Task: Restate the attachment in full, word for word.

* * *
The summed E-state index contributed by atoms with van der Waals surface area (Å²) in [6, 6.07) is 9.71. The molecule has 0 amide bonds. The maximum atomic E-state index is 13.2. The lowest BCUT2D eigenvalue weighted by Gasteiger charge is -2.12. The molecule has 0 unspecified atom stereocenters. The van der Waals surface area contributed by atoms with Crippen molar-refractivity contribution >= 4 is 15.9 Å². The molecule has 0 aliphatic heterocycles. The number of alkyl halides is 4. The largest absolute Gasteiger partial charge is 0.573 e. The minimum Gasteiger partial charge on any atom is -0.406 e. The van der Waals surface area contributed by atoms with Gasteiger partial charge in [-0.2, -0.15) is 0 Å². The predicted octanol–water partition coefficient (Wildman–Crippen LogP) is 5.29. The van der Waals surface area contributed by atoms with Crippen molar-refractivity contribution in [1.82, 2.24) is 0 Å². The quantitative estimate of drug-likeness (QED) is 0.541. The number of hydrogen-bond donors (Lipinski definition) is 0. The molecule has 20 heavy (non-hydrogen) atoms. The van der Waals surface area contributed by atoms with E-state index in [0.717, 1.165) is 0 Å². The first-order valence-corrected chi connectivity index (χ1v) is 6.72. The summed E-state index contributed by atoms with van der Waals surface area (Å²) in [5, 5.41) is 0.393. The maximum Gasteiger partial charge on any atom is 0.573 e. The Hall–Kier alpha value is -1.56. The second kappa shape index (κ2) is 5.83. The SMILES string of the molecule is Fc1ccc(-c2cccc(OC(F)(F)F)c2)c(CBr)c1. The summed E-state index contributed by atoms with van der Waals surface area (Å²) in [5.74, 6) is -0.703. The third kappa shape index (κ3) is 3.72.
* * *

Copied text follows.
The summed E-state index contributed by atoms with van der Waals surface area (Å²) in [6, 6.07) is 9.71. The molecule has 0 amide bonds. The maximum atomic E-state index is 13.2. The lowest BCUT2D eigenvalue weighted by Gasteiger charge is -2.12. The molecule has 0 unspecified atom stereocenters. The van der Waals surface area contributed by atoms with Crippen molar-refractivity contribution >= 4 is 15.9 Å². The molecule has 0 aliphatic heterocycles. The number of alkyl halides is 4. The largest absolute Gasteiger partial charge is 0.573 e. The minimum Gasteiger partial charge on any atom is -0.406 e. The van der Waals surface area contributed by atoms with Gasteiger partial charge in [-0.2, -0.15) is 0 Å². The predicted octanol–water partition coefficient (Wildman–Crippen LogP) is 5.29. The van der Waals surface area contributed by atoms with Crippen molar-refractivity contribution in [1.82, 2.24) is 0 Å². The quantitative estimate of drug-likeness (QED) is 0.541. The number of hydrogen-bond donors (Lipinski definition) is 0. The molecule has 20 heavy (non-hydrogen) atoms. The van der Waals surface area contributed by atoms with E-state index in [0.717, 1.165) is 0 Å². The first-order valence-corrected chi connectivity index (χ1v) is 6.72. The summed E-state index contributed by atoms with van der Waals surface area (Å²) in [5, 5.41) is 0.393. The maximum Gasteiger partial charge on any atom is 0.573 e. The Hall–Kier alpha value is -1.56. The second kappa shape index (κ2) is 5.83. The SMILES string of the molecule is Fc1ccc(-c2cccc(OC(F)(F)F)c2)c(CBr)c1. The summed E-state index contributed by atoms with van der Waals surface area (Å²) in [5.74, 6) is -0.703. The third kappa shape index (κ3) is 3.72.